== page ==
When compassion goes bad
Problems with the ADA abound.
- Thursday, July 17, 2008
"I can't believe that even the Republicans don't get what a burden ADA imposes on us," my real estate developer friend told me.
Drive by any real estate development and you'll see the consequences of this feel-good legislation: fancy but unused ramps, sturdy railings and dozens of empty parking spaces painted with bright blue boxes and white wheelchair symbols.
The Americans with Disabilities Act (ADA) was signed into law 18 years ago this summer with bipartisan support that included then-President George H.W. Bush and Republican stalwarts Robert Dole and Newt Gingrich. Dole even called the ADA one of his three proudest accomplishments while serving in the Senate.
Though ADA was inspired by the desire to protect disabled Americans from hiring discrimination and ensure access to public buildings, prolific author Greg Perry writes that, "you have to look long and hard to find where these citizens had crutches kicked out from under their arms before the ADA was implemented. People didn't push wheelchair-bound crippled people into traffic. It took the ADA to create discrimination against the handicapped in America."
So instead of property owners being allowed to show compassion for their handicapped customers, the ham-hand of government forces compliance by taking a portion of commercial properties and mandating that a certain number of parking spaces near a front door be reserved for the handicapped. And these can't just be any old parking spaces. These handicapped spaces must measure at least eight-feet wide, be designated with the international wheelchair symbol and be van-accessible. Vertical clearance, when driving into or out of the space, must be at least 98 inches.
Thus, on any 100-plus-degree Vegas afternoon, it doesn't matter that all the non-handicapped spaces may be taken, while a dozen of these extra-wide spaces lie fallow. Federal law prohibits the un-handicapped from potentially denying one of the three million handicapped people in America a place to park.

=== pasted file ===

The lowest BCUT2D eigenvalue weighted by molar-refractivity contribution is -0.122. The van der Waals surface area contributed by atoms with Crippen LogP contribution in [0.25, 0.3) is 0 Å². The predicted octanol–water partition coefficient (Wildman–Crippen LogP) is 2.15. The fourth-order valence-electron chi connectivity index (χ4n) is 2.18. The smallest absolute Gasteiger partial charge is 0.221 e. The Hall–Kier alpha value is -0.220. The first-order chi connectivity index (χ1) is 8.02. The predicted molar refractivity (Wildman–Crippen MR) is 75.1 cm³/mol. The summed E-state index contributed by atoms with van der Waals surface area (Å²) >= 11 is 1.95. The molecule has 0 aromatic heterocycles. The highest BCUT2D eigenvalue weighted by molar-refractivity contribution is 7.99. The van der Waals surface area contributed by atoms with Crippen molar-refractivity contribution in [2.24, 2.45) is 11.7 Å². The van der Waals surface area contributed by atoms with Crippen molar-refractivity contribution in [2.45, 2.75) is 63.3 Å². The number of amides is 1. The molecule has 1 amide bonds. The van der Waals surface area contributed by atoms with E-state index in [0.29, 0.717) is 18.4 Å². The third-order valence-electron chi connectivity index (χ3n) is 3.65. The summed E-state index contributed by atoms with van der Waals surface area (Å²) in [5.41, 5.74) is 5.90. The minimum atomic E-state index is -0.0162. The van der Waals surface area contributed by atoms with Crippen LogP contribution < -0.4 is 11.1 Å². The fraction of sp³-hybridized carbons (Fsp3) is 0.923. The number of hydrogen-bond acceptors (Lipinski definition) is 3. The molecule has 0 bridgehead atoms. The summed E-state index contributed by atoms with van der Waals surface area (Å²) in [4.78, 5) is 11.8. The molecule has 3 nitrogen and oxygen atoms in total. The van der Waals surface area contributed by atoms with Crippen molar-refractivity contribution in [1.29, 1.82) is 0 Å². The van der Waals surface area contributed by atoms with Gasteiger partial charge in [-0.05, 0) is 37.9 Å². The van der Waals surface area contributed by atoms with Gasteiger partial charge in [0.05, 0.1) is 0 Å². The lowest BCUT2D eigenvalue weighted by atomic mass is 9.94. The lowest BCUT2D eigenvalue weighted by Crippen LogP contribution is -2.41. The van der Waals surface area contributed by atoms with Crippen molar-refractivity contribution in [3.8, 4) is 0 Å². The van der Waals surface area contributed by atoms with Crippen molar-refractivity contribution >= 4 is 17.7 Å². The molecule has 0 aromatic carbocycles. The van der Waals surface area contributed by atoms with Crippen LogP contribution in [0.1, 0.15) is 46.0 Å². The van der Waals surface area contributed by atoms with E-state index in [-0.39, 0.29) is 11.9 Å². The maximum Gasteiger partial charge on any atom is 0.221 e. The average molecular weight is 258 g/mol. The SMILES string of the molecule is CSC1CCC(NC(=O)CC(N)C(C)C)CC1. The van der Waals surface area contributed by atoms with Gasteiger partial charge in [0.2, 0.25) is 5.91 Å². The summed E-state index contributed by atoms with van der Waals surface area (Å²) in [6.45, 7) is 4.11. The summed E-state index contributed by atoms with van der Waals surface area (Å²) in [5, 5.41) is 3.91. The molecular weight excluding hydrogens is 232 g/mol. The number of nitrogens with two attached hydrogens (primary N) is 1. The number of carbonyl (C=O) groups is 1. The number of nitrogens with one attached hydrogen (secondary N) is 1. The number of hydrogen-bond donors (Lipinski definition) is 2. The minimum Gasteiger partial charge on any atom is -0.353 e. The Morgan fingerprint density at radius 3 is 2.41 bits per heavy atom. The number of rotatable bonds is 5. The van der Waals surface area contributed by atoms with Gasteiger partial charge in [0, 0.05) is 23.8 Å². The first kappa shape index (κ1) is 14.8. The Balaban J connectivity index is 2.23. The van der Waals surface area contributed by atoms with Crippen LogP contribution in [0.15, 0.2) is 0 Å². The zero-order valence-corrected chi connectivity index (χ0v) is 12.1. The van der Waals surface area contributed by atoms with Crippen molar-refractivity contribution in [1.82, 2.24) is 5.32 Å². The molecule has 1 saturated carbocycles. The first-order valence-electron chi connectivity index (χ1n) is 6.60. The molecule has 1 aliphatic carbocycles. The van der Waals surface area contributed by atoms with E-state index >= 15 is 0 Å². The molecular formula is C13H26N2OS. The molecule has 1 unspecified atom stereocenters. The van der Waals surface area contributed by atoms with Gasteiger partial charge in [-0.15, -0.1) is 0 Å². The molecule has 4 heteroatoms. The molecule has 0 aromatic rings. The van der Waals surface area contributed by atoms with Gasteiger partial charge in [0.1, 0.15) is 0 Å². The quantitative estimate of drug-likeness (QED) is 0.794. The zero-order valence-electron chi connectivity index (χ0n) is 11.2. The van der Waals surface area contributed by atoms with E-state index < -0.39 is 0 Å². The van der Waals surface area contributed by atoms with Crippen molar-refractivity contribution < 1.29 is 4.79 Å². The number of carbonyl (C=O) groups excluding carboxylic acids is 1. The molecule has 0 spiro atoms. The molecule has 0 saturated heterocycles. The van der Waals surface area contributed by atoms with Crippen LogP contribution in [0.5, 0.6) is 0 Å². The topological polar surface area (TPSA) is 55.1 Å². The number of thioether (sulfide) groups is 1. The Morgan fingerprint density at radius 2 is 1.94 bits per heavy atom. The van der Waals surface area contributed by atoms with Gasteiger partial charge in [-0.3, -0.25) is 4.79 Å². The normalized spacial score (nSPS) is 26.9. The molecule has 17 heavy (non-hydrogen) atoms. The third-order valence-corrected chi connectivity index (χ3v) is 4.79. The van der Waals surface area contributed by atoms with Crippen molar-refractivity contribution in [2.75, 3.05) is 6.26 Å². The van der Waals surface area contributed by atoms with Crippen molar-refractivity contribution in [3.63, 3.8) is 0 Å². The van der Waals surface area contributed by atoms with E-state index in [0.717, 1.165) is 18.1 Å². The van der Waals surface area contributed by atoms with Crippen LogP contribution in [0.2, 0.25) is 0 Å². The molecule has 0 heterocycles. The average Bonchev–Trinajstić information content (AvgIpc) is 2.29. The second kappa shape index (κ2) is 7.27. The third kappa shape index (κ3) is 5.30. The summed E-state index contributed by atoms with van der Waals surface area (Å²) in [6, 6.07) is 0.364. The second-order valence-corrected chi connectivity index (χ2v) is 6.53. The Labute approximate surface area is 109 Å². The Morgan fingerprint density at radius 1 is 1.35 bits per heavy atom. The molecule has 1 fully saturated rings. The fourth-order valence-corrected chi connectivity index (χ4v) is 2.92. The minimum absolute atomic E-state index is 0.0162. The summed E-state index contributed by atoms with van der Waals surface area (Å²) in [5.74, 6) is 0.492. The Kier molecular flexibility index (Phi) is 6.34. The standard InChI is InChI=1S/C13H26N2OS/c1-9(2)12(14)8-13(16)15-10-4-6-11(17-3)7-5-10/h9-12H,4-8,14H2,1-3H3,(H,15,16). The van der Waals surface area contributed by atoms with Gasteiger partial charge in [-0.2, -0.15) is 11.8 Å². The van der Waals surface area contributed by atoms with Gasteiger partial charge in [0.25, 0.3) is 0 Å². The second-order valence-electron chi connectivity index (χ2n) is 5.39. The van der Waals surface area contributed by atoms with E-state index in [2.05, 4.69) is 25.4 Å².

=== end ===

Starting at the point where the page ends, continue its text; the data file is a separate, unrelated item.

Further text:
The government contends that 43 million people (or almost 15 percent of the population) are disabled. But as the Cato Institute's Edward L. Hudgins explains, it's less than 10 percent of that number: 400,000 Americans are blind, 720,000 use wheelchairs, and 1.7 million are deaf, for a total of just under three million disabled Americans. "In order to get to 43 million," Hudgins writes, "the act assumed that everyone over 65 years old, 31 million at the time the act passed, was disabled."
To provide such "equal" access to one percent of the population, the government provides a building code handbook for builders and developers. One hundred pages long, it lists the requirements for a thousand building codes, dictating everything from the space required between a wall and a toilet to the height of indoor carpet. "From the time I buy property to the day I get the C of O (Certificate of Occupancy)," the long-time Las Vegas developer explains, "ADA is my main concern to determine if a project will be economic or not."
Of course, the government doesn't care what its rules and regulations cost. In fact ADA contradicts itself. "It is illegal to segregate people with disabilities in one area by designating it as an accessible area to be used only by people with disabilities," according to an ADA brochure written for business owners. But, what do the big, wide, special parking places do? Virtually every aspect of the ADA segregates people with disabilities. "The very specifications of the ADA violate its own statement against segregation," writes Greg Perry (who happens to be disabled). "Nobody cares."
People should care. The costs of ADA go well beyond the known billions of dollars. The law costs jobs and damages the economy.
In his paper, "The Impacts of the Americans with Disabilities Act on the Entry and Exit of Retail Firms," Pepperdine University's James E. Prieger concludes: "The empirical results imply that the ADA indeed decreased the number of retail firms. There were fewer retail firms after the ADA was passed, and the drop was larger in states in which the ADA was more of a legal innovation, and in states that had more disabled people, more ADA-related lawsuits, and more ADA-related labor complaints."
President George Bush claimed a few years ago that the ADA has made our "country a fairer society, more considerate and welcoming to all our citizens." In truth, however, the act is just another government encroachment on property rights that makes us all worse off – including the disabled.
Doug French is a policy fellow of the Nevada Policy Research Institute.